• Michigan – The Michigan Department of Health and Human Services (MDHHS) approved eight pre-paid inpatient health plans (PIHPs) to participate in the Recovery Incentives Pilot, which will expand access to evidence-based treatment for Medicaid enrollees who are living with certain substance-use disorders (SUDs). MDHHS, participating PIHPs and providers will collaborate to deliver motivational incentives, such as gift cards, to people living with an SUD who achieve their treatment goals. 
  • Minnesota – The Department of Human Services announced that Minnesotans covered by MinnesotaCare (the state’s Basic Health Program) will start paying monthly premiums again this summer to maintain their insurance coverage. Monthly premiums were paused during the public health emergency.
  • New Mexico
    • The New Mexico Human Services Department announced Medicaid reimbursement of community health workers (CHWs) and community health representatives (CHRs). CHWs and CHRs are trained, frontline public health workers who serve as a bridge between communities, healthcare systems, and state health departments. New Mexico will be the first state to eliminate the need for CHWs and CHRs to obtain an order from a physician or clinician before they see a new Medicaid member. 
    • The New Mexico Office of Superintendent of Insurance (OSI) announced it will hold a kickoff meeting for public and stakeholder engagement related to oversight of healthcare consolidation. Earlier this year, the state passed legislation which gives OSI tools to provide oversight of certain hospital transactions to ensure that such transactions will not drive up healthcare costs, reduce access to services, or diminish the quality of care. OSI invites all interested parties to take part and provide feedback.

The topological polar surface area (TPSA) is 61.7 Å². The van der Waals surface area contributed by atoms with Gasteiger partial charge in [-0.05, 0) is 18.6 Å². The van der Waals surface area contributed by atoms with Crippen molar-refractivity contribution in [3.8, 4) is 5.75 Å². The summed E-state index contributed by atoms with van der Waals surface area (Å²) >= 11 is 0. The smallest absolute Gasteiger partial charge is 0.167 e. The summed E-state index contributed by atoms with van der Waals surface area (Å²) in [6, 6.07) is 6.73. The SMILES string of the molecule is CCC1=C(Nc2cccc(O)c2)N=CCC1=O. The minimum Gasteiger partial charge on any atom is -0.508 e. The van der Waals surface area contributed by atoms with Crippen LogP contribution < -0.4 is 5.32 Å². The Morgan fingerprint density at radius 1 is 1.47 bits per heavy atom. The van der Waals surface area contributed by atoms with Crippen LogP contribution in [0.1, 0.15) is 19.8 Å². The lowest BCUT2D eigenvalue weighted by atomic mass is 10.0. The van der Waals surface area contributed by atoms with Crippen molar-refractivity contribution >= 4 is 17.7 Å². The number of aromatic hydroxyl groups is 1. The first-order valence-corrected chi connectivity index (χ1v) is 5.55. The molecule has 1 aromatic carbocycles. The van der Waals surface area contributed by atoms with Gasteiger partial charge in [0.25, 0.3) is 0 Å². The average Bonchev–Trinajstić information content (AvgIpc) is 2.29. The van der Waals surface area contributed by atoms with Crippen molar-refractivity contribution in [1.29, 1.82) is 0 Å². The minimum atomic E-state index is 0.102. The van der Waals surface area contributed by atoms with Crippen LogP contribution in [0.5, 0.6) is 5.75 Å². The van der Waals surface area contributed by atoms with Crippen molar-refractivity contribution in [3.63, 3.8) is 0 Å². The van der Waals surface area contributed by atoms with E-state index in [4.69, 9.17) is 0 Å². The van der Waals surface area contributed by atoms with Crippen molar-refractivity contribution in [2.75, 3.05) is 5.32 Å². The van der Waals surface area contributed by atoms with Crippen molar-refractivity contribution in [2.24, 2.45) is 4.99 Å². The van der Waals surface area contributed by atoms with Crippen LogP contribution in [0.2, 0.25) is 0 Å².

• North Carolina – The North Carolina Department of Health and Human Services (NCDHHS) hosted a Spanish-language webinar on June 6 to discuss the new NCDHHS Community and Partner Engagement Initiative with North Carolina community advocates, partners, leaders and other members of the Hispanic and Latinx community. NCDHHS launched the initiative earlier this year to address ongoing health disparities.
  • North Dakota – North Dakota Health and Human Services (HHS) has completed all redeterminations related to unwinding. Since April 2023, HHS has reviewed eligibility for over 134,000 Medicaid members. 
  • Oregon CMS approved Oregon’s Basic Health Program (BHP) Blueprint. Through the BHP, Oregon will be able to provide healthcare coverage to individuals with incomes between 138% to 200% of the federal poverty level. Individuals enrolled in the BHP will receive a comprehensive benefit package, including all essential health benefits, and will not be charged premiums or other cost-sharing.
  • Pennsylvania – Governor Josh Shapiro and Pennsylvania Department of Aging Secretary Jason Kavulich announced the publication of Aging Our Way, PA, a 10-year strategic plan that serves as a roadmap for services for older adults, and addresses healthcare, transportation, housing, long-term care and social connections.
  • Washington – The Washington State Health Care Authority launched a program that expands access to medications for opioid-use disorder. The program, ScalaNW, equips emergency room clinicians with tools to treat patients for opioid-use disorder and connect them to community-based care.